Colin Mathieson, spokesperson for Advice Direct Scotland, said: “The recent announcements about redundancies and disruption to journeys on P&O Ferries will have left staff and customers with questions about what this means for them.

“The redundancy process being used by P&O is being disputed by many of the workers who were terminated, with trade unions involved.

“Regulations on redundancy state that employees must be consulted during the process.“Advice Direct Scotland has put together a guide to redundancy and how it works in practical terms, which is available at

advice.scot/po-ferries-redundancy-announcement-employment-rights.

“Additionally, a number of ferry services have been cancelled, causing major disruption at multiple ports around the UK.

“It is important people know what their rights are, either as a consumer or in relation to redundancy.

“Customers facing delays or cancellations may be entitled to compensation, a replacement journey if available or a full refund.

“We would advise them to raise an initial complaint with the operator and follow the procedure fully. More information is available at

consumeradvice.scot/po-ferry-disruptions-cancellations-your-consumer-rights.”

Full statement from Louise Haigh, Labour MP, in the House of Commons

Thank you Mr Speaker

The action taken by P&O Ferries today is a national scandal. It is a betrayal of the workers that kept this country stocked throughout the pandemic.

I have heard directly from the crew throughout the day – their lives upended. The jobs they depended on, scrapped. Workers are now left wondering how on earth they will put food on their family’s table, and the management did not even have the decency to tell them face-to-face.

They were told this life-changing news on a pre-recorded video.

There are images circulating of what we are told are handcuff trained security, some wearing balaclavas marching British crew off their ships.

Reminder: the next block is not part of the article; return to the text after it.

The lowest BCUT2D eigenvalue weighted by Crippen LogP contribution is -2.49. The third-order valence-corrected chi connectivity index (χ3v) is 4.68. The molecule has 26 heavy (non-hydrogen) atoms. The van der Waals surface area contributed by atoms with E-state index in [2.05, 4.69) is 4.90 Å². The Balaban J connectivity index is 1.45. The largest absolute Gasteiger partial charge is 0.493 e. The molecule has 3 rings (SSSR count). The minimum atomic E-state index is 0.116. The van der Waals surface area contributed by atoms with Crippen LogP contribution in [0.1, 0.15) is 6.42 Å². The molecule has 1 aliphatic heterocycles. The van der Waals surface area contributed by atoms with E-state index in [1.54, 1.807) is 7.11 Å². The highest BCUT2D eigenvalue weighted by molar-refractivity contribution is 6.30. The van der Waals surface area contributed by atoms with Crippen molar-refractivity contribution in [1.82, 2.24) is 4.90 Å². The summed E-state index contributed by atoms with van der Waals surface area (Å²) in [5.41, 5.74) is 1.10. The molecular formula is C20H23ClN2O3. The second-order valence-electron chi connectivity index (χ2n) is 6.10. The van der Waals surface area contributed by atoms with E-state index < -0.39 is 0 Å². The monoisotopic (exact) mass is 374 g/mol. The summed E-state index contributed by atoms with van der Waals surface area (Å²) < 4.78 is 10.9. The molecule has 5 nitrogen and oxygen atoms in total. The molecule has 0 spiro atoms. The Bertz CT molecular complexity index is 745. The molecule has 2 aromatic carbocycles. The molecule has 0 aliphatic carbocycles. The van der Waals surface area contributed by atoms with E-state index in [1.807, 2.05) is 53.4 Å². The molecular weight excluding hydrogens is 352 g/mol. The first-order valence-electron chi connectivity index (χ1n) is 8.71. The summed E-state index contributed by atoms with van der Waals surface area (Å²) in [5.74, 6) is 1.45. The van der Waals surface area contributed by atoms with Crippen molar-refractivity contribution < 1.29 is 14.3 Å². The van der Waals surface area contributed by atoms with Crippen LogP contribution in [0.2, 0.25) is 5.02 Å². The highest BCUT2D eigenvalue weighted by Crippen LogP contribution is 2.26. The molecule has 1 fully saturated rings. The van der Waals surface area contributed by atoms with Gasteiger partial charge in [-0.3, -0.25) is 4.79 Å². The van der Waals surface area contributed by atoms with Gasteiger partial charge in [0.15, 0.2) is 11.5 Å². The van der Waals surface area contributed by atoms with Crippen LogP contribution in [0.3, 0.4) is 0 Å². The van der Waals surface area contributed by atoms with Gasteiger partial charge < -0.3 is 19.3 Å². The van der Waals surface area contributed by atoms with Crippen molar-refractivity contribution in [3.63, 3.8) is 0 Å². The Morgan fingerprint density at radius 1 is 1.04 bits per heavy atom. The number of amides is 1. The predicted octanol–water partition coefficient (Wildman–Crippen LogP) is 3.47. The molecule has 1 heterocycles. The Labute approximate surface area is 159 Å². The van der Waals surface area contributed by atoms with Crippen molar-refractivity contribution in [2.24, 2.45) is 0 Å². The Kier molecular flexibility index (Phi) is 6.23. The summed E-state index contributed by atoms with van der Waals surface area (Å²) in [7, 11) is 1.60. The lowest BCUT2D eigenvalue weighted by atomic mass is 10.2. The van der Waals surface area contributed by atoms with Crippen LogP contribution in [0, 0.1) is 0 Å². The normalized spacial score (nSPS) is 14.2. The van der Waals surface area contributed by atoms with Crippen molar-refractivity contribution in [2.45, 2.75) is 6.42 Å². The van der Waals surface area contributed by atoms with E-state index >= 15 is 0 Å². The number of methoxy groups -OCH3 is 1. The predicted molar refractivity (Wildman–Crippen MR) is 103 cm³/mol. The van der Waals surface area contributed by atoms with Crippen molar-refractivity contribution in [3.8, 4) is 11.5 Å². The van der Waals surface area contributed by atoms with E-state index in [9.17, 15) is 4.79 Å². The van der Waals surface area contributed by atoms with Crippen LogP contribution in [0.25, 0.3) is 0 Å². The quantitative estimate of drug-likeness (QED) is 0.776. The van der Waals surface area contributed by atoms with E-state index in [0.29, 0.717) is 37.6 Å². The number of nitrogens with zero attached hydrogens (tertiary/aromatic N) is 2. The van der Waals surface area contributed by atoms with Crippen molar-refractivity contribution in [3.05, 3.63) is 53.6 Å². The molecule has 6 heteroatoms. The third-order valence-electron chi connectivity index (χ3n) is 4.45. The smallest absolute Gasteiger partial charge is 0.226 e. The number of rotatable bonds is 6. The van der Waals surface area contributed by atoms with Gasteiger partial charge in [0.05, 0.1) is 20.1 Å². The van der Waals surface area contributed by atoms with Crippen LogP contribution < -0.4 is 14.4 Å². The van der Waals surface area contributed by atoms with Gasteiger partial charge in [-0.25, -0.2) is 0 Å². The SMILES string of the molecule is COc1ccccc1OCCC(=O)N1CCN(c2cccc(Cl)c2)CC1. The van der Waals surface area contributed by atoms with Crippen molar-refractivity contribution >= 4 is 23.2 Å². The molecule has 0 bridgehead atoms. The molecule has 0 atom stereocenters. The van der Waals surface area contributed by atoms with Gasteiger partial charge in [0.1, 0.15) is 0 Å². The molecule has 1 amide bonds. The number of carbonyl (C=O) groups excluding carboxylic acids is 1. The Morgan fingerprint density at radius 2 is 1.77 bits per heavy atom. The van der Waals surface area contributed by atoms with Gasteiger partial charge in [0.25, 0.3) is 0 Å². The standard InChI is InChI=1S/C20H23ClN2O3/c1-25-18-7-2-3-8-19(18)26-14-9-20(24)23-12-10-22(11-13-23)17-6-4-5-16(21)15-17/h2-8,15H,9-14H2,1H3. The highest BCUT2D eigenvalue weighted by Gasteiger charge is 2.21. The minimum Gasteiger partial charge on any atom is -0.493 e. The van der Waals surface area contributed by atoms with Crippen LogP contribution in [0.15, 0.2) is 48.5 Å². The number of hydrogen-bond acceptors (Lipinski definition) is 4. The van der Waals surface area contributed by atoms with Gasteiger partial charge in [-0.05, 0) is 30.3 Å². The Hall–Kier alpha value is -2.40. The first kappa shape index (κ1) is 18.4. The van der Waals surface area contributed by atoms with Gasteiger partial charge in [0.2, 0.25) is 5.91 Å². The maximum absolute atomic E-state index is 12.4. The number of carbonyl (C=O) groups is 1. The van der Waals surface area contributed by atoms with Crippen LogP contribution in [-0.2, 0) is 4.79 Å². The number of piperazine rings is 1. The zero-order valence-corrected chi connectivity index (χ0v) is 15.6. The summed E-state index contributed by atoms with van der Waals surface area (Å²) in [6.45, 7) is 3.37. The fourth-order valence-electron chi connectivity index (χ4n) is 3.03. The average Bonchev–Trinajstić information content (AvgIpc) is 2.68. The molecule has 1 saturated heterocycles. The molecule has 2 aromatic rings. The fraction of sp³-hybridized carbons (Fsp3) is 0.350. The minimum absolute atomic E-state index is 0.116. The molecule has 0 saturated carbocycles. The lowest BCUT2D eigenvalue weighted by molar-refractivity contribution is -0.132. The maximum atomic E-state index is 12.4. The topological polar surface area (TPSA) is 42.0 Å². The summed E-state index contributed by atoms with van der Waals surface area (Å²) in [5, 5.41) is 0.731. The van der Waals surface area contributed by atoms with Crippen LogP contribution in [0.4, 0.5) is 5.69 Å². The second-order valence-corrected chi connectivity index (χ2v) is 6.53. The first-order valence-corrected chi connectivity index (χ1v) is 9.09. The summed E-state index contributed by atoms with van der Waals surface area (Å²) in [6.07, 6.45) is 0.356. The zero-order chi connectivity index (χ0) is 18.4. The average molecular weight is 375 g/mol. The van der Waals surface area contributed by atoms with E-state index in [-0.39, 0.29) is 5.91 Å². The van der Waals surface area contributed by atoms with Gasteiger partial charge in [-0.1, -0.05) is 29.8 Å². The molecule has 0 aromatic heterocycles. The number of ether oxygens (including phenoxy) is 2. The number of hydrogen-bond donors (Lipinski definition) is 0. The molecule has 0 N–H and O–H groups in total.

This is not a corporate restructure, it is not the way to go about business. It is beneath contempt – the action of thugs.

It is quite simply a scandal that this overseas-owned company – which received millions and millions of pounds of taxpayers money in the pandemic, without consultation and without notice, have upended the lives of 800 British workers overnight.

All while the profits of their owners – DP World – soared by 52% in the first half of 2021. We need a clear unequivocal statement from the government.

No ifs, no buts – an overseas conglomerate cannot be given free rein to sack workers in secure jobs here in Britain at the click of a button, and replace them with agency staff.

The government must not give the green light to this appalling practice, and must act now to secure the livelihoods of these workers.

Mr speaker this cannot stand.  So, will the Minister review any and every contract and license Government has with P&O or DPW to maximise leverage, to force them to do the right thing?

Will he convene urgent talks with P&O and the unions to look immediately at what steps can be taken to safeguard these jobs.

Given neither the workers, their union, nor the secretary of state received notification, this action is clearly illegal.

Will the Minister therefore act immediately and ensure all those party to this decision are punished? 

And will he outline to what extent other operators will be able to cover this unacceptable disruption?  It is impossible to conceive that we have sufficient capacity to cover a loss of 10 days.

Finally, will he be clawing back every single penny of the government funding given to them over the course of the pandemic?

But, Mr Speaker, this must be set within a context – for far too long Ministers have sat on their hands and chosen to side with bad bosses by failing to take action to outlaw fire and rehire.

This is the cruel consequence of a decade of attacks on workers’ rights.

No more excuses. It’s time for ministers to keep the promises they have made and deliver for workers’ rights – which means outlawing fire and rehire without delay.

Finally, Mr Speaker, we are an island nation. British seafaring has been and is the envy of the world. We are rightly proud of the British sailors, ratings, and officers who make our fleet and whose name is known across the globe. 

This is a straightforward assault on British seafaring. It cannot be allowed to stand.

The government must stand up and speak out for these proud workers and act now to protect their livelihoods